The Canterbury Tales Essay : The Wife of Bath's Tale

Essay by sunny_malhiUniversity, Bachelor'sB+, April 2004

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There is an old saying that men come from Mars and women come from Venus.

Venus, in the Roman religion and mythology was, known as the Goddess of vegetation. She later became, known in the Greek religion and mythology, as the goddess of fertility, love, and beauty. One could describe Venus as indicative of a woman. Mars, in the Roman religion and its mythology, was known as the God of war. In the Greek religion and their mythology, he was known as Ares, the God of war. One could think of Ares as symbolizing a man. In The Canterbury Tales, written by Geoffrey Chaucer, the conflict between men and women is of divergent wills and of divergent natures. 'Will' can be defined as the mental faculty by which one intentionally chooses or decides upon a course of action: a desire, purpose, or determination, especially of one in authority, or if one does not have authority it thus produces the 'will' within a person to achieve it.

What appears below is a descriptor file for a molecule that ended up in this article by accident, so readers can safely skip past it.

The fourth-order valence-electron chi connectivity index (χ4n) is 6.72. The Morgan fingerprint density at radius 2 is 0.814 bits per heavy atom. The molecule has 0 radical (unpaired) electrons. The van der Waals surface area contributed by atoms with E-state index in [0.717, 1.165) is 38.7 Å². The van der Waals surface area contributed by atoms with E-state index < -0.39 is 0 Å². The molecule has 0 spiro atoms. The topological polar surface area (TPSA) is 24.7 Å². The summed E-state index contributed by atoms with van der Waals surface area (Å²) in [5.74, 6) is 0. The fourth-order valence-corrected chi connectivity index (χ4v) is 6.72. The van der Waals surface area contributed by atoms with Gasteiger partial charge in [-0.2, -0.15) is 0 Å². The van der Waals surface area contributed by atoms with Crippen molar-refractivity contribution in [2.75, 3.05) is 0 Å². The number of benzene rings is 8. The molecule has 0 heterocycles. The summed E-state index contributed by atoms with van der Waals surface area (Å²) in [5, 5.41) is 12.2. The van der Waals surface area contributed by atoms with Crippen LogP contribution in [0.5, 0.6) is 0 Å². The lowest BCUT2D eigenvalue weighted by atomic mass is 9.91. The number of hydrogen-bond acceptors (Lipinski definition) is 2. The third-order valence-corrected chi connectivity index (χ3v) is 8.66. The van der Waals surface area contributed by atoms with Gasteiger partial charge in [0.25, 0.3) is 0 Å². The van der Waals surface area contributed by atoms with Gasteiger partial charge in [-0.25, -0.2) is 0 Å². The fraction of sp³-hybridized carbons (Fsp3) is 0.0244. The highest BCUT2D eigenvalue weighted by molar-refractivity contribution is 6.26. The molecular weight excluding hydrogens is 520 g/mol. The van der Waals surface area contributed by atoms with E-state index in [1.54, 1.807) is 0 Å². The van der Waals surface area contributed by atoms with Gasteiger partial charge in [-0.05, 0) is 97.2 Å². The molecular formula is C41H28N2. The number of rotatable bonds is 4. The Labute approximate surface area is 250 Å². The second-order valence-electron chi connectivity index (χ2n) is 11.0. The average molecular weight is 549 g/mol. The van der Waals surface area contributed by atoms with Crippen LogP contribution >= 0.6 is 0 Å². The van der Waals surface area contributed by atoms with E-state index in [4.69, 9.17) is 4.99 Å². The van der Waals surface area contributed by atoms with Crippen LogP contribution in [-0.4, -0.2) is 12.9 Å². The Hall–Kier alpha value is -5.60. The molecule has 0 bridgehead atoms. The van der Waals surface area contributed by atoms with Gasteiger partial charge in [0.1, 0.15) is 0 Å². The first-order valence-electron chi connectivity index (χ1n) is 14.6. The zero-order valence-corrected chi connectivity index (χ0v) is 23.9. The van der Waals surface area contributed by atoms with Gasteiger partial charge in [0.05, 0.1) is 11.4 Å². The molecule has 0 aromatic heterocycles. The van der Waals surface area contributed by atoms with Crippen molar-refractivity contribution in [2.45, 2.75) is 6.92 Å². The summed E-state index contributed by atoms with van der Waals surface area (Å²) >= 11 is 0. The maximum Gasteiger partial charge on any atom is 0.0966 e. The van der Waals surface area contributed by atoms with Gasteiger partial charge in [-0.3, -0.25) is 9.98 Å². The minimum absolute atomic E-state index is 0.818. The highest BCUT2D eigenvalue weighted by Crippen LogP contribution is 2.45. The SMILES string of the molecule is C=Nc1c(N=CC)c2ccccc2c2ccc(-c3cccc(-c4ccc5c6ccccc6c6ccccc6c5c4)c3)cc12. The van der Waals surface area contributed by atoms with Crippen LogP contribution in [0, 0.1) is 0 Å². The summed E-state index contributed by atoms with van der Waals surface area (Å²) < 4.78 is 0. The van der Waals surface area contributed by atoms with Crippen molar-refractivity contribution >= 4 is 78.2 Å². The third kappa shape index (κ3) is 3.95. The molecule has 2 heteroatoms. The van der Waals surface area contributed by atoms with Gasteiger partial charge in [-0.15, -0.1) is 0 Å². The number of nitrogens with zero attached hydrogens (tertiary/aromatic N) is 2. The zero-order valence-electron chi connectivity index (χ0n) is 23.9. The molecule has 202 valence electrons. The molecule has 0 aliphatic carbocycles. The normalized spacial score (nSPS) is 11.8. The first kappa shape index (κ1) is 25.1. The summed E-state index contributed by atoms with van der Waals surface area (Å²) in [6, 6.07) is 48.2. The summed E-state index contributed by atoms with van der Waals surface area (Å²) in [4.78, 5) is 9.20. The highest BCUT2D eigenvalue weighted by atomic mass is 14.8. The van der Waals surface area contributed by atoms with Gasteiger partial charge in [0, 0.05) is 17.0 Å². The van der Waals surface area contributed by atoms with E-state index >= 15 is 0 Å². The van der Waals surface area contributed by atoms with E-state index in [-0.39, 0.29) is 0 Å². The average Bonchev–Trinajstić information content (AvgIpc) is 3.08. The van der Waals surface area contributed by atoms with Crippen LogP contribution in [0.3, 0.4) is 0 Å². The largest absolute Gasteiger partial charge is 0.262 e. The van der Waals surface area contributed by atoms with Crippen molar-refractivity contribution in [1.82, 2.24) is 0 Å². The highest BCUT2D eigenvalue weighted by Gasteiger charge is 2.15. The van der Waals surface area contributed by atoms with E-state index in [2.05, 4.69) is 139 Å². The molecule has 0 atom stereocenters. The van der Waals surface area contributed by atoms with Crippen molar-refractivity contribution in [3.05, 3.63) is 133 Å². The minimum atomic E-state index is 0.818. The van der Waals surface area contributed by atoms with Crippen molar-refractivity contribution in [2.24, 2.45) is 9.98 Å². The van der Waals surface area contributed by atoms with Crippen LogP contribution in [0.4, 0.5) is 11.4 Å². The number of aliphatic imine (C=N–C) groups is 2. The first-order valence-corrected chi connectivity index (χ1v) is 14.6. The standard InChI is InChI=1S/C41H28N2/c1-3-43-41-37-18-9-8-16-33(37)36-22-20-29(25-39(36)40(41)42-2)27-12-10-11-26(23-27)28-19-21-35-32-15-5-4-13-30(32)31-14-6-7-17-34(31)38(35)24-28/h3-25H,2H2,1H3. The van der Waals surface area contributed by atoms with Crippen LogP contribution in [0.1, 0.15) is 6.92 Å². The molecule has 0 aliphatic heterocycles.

The definition of 'Nature' is the genuine character of person; the intrinsic or essential character of somebody. This essay will show how women 'will' to obtain sovereignty over their husbands in marriage and how the nature of women allows them to use devilish tricks and tactics to get what they will. In addition, how the 'will' of men in marriage is not to have conflict with their wives however; it is their nature to have sovereignty over their spouse. It will, be demonstrated through the 'will' of women and the 'nature' of men that, brings about the classical conflict between the genders in The Canterbury Tales written by Geoffrey Chaucer.

The Canterbury Tales, written, some 600 years ago, is noted by many scholars and critics alike as the masterpiece of Geoffrey Chaucer...